He is rugged and handsome and hyper-masculine. He is the stuff of calendars and fantasies. He is the type of man that inspires young boys to become soldiers and Navy SEALs. He is the type of man women want to father their children. Men aspire to be like him. He is American; he is the American ideal of what a man should be; a GI Joe, American Hero. He is Edward Gallagher. He is Special Operations Chief Edward Gallagher of the U.S. Navy. And he is charged with murder.
Gallagher served in the elite of the elite, a battle hardened Navy Seal whose squad looked forward to being led by such a man. To them Gallagher could do no wrong. Before his deployment in 2017 to Iraq he had a custom-made knife and hatchet made by a former SEAL named Andrew Arrabito. They had served together. Hatchets have become the unofficial SEAL symbol. Gallagher texted Arrabito, “I’ll try and dig that knife or hatchet on someone’s skull!”
Even before his deployment in Iraq in 2017 Gallagher, who goes by “Blade” had a reputation of being a “pirate”. That is an operator more interested in fighting terrorists than in adhering to the rules and making rank. (NYT 4/23/19)
I can understand how many Americans would swoon over such toughness, cowboy fortitude, and masculinity; this is a can-do, get it done man with a mission. To Hell with the bureaucrats and administrators and the law. His mission was to kill the enemy!
No. His mission was to serve in the U.S. military and uphold the Constitution of the United States. He was to serve with honor. He was to protect his platoon.
Several of the men under his command reported him for murder. Among the charges are that he shot at and killed civilians, including a young girl and an old man, and that he murdered a wounded ISIS fighter who was captured and under care. He stabbed the wounded fighter in the neck and bled him out in front of both Iraqi and U.S. servicemen and mentioned that it was in response for having lost two of his own men. Allegedly, he wanted his men to disregard what had happened and even recommit to their oath over the dead body.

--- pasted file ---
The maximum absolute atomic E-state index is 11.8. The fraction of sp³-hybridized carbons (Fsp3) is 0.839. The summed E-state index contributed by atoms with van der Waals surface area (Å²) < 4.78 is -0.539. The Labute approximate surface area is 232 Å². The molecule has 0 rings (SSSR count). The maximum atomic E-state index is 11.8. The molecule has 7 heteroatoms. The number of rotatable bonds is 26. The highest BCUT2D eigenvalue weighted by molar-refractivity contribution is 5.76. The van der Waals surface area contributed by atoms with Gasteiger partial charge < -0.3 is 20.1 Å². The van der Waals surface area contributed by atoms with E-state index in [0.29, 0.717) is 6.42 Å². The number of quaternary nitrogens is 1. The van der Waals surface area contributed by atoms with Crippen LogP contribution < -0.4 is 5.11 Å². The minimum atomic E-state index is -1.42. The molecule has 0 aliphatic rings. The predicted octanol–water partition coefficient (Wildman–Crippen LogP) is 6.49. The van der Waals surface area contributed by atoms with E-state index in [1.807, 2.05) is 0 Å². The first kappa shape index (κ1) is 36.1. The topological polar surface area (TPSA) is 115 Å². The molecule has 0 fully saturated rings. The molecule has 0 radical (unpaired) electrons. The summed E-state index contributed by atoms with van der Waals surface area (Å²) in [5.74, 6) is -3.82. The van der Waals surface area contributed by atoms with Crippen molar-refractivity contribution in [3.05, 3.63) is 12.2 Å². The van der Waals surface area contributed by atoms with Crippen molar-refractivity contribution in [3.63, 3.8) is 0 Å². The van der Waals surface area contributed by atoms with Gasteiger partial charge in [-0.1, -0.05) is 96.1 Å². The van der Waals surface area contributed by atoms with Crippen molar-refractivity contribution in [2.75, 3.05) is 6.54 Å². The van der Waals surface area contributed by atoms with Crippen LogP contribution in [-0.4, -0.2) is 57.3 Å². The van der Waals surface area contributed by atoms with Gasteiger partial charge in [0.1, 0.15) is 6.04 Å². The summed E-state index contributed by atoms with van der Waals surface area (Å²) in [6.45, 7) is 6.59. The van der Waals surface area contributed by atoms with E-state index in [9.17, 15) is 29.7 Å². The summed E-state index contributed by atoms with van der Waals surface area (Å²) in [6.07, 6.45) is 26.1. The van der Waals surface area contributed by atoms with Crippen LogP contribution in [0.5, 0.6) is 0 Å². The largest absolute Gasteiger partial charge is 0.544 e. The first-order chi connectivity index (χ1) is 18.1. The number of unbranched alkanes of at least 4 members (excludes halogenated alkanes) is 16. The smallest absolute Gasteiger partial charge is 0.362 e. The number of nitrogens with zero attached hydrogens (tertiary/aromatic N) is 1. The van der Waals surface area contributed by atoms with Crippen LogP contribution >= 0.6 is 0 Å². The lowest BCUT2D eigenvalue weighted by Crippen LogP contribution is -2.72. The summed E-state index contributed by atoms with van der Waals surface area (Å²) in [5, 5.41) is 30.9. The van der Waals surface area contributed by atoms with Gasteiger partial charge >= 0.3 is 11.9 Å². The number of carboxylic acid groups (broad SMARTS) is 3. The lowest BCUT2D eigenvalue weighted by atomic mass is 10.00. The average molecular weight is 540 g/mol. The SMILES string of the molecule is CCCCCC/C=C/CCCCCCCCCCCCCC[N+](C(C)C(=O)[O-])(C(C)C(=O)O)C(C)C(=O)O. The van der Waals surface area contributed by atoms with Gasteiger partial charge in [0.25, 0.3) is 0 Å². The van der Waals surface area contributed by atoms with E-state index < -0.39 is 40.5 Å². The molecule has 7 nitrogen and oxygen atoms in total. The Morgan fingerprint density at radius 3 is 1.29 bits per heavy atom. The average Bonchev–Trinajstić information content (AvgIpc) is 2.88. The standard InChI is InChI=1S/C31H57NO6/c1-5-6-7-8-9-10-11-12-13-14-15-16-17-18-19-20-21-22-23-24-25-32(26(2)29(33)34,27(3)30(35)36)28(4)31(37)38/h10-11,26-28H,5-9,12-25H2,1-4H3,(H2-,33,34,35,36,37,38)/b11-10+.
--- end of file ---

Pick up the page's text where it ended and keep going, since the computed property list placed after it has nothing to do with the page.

Here’s where honor comes in. These men, witnesses to Gallagher’s lawlessness, reported him to their superiors. Their superiors dismissed their claims. It happened again, and the claims were again dismissed. It wasn’t until they threatened to go to the media that something was done and Gallagher was investigated and arrested. To me it is honorable for men to forsake their careers and professional future, to put their own life in danger, and risk harassment in and out of military service for their entire life for the sake of justice. To me that is Honor. To me that is service to the country. These men are the true heroes.
As is always the case in a polarized United States, the cable media and the conservative factions of the country jumped on this as an injustice, a witch hunt on our brave soldiers who put their lives on the line in dangerous places fighting “bad guys”. They began to smear the subordinates who reported Gallagher. They threatened them. Even the president got involved as he always somehow manages to do when the issue is sensational.
From the usual places the usual cast of characters rallied around Gallagher and fought against those who risked their careers to keep him from being a loose cannon.
And all the while I read about this case I thought: How truly, truly frightening to have an elite soldier making his own rules and administering his type of justice.
It wasn’t but a few years earlier that a captured Jordanian pilot by the name of Muath Safi Yousef al-Kasasbeh was burned alive in a cage for all to see by ISIL, and the Americans were nauseous by the disgusting act. I ask myself, what is the difference? And what will a man like Gallagher do out of uniform when he returns if he is not brought to justice now?